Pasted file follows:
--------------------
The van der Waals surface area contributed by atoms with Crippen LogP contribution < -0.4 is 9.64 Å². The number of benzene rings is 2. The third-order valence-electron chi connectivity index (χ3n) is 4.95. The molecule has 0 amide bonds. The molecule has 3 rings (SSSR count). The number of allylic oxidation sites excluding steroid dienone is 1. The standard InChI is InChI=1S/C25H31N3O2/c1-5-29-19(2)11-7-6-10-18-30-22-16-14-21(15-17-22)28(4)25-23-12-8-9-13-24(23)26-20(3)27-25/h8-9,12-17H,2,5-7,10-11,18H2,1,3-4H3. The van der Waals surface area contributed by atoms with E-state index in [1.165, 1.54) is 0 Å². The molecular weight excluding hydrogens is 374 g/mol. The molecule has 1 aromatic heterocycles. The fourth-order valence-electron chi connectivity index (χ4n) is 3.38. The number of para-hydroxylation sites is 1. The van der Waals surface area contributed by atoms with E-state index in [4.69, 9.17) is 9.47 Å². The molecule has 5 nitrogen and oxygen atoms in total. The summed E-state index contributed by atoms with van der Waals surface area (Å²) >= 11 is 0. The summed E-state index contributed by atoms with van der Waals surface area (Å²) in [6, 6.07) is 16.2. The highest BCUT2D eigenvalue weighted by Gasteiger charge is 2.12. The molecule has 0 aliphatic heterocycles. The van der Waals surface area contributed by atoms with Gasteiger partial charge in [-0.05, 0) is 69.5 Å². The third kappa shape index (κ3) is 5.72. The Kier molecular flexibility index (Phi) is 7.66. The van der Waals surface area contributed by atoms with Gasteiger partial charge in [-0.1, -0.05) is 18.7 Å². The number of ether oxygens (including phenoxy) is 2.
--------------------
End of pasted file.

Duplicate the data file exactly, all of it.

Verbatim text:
The van der Waals surface area contributed by atoms with Crippen LogP contribution < -0.4 is 9.64 Å². The number of benzene rings is 2. The third-order valence-electron chi connectivity index (χ3n) is 4.95. The molecule has 0 amide bonds. The molecule has 3 rings (SSSR count). The number of allylic oxidation sites excluding steroid dienone is 1. The standard InChI is InChI=1S/C25H31N3O2/c1-5-29-19(2)11-7-6-10-18-30-22-16-14-21(15-17-22)28(4)25-23-12-8-9-13-24(23)26-20(3)27-25/h8-9,12-17H,2,5-7,10-11,18H2,1,3-4H3. The van der Waals surface area contributed by atoms with E-state index in [1.165, 1.54) is 0 Å². The molecular weight excluding hydrogens is 374 g/mol. The molecule has 1 aromatic heterocycles. The fourth-order valence-electron chi connectivity index (χ4n) is 3.38. The number of para-hydroxylation sites is 1. The van der Waals surface area contributed by atoms with E-state index in [4.69, 9.17) is 9.47 Å². The molecule has 5 nitrogen and oxygen atoms in total. The summed E-state index contributed by atoms with van der Waals surface area (Å²) >= 11 is 0. The summed E-state index contributed by atoms with van der Waals surface area (Å²) in [6, 6.07) is 16.2. The highest BCUT2D eigenvalue weighted by Gasteiger charge is 2.12. The molecule has 0 aliphatic heterocycles. The van der Waals surface area contributed by atoms with Gasteiger partial charge in [-0.05, 0) is 69.5 Å². The third kappa shape index (κ3) is 5.72. The Kier molecular flexibility index (Phi) is 7.66. The van der Waals surface area contributed by atoms with Gasteiger partial charge in [-0.1, -0.05) is 18.7 Å². The number of ether oxygens (including phenoxy) is 2.